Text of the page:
Frank Henry Olmstead was born May 22, 1858, in Ripon, Wisconsin, where he attended public schools. He took part of his civil engineering training at Northwestern University, Evanston, Illinois. Later, he became chief draftsman for the Chicago Sanitary District and was assistant hydrographer for the United States Geological Survey.
Mr. Olmstead came to California in 1877 and one of his first tasks was to layout the town of Fullerton and Santa Fe Springs for the Santa Fe Railroad. He also directed the laying out of Billings, Montana. He also had won additional notice and recognition as a civilian member of the United States Army engineers, who conducted flood control work in Louisiana on the Mississippi River. In later years, he directed the selection of the route for the Mexican Central Railway.
Other positions held were Chief Engineer for the Coour d'Alene Railroad in Idaho and Santa Ana & Newport Railroad in California, Construction Engineer for the United Verde Mining Company in Arizona, and Construction Engineer for the Pacific Light and Power Corporation.
He was elected City Engineer on December 51, 1898 and served in this office until December 2, 1900. While in this position, he directed plans and preliminary work on the Third Street tunnel.
In the years following this, Mr. Olmstead maintained offices in Los Angeles, and was at one time a member of the firm of Olmstead and Gillelen, Construction Engineers.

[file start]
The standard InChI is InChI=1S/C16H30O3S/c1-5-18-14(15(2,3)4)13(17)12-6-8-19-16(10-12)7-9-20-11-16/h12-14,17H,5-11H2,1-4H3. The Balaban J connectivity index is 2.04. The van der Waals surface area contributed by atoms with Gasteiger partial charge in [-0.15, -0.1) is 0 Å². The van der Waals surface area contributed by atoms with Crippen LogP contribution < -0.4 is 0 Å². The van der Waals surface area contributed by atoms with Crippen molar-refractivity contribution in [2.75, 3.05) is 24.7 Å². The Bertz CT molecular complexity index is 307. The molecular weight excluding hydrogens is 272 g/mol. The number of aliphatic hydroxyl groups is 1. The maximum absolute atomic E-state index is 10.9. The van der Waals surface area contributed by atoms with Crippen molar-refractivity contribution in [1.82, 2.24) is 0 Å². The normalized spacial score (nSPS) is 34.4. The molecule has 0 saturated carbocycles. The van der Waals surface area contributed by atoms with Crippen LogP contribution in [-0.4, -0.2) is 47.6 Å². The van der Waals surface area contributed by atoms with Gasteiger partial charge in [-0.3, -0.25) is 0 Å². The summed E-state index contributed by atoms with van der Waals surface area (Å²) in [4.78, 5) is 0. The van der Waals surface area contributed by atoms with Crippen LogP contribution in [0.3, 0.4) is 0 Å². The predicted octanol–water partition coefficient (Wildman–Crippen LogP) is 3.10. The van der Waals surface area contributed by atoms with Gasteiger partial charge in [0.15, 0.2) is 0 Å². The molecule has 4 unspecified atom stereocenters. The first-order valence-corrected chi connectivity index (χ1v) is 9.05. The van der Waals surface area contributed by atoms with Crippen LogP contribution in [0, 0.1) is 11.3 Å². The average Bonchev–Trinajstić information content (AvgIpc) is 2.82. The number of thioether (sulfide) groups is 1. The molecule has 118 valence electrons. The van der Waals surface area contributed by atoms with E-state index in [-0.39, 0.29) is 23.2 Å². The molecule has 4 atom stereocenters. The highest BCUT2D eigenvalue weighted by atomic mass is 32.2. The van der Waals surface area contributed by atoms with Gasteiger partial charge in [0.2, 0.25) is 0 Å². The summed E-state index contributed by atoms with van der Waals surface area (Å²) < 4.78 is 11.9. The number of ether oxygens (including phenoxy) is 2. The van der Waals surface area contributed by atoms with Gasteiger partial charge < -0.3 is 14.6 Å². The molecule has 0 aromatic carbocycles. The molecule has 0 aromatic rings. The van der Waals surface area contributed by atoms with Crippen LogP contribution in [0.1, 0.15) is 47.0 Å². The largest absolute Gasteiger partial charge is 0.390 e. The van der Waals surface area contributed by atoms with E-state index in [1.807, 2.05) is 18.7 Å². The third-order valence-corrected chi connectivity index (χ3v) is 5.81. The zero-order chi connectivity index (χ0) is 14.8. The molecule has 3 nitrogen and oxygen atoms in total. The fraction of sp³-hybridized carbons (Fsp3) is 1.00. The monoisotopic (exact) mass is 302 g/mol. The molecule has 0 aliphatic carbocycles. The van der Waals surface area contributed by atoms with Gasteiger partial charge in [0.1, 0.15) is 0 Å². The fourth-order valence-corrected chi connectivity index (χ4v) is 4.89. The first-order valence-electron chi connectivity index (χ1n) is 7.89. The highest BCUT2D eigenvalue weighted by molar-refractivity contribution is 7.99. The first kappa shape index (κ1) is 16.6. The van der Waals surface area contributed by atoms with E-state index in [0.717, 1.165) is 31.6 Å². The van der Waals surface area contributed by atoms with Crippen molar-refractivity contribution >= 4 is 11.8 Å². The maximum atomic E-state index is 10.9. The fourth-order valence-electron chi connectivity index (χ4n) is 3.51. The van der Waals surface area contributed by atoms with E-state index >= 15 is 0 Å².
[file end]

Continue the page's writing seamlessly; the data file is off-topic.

He served as engineer of the United Sugar Companies of Los Mochis, Sinaloa, Mexico. For six years he was a member of the Mexican Commission, having had the expenditure of monies for the American Board of Foreign Missions in Central and Northern Mexico. He also served as contact member from the Directors of the American Society of Civil Engineers in New York to the student chapter of the American Society of Civil Engineers, California Institute of Technology in Pasadena.
For many years, as a member of the County Flood Control Board, Mr. Olmstead was actively engaged in solving county flood control problems and was one of the firsts to advocate the use of check dams for flood control.
Making his home in Glendale, he was active in civic affairs until his death there at the age of 80 on January 5, 1939.
What was probably the forerunner to today's freeway system was an elevated cycle way for bicyclists built in 1899 to connect Pasadena and Los Angeles during his tenure at City Engineer.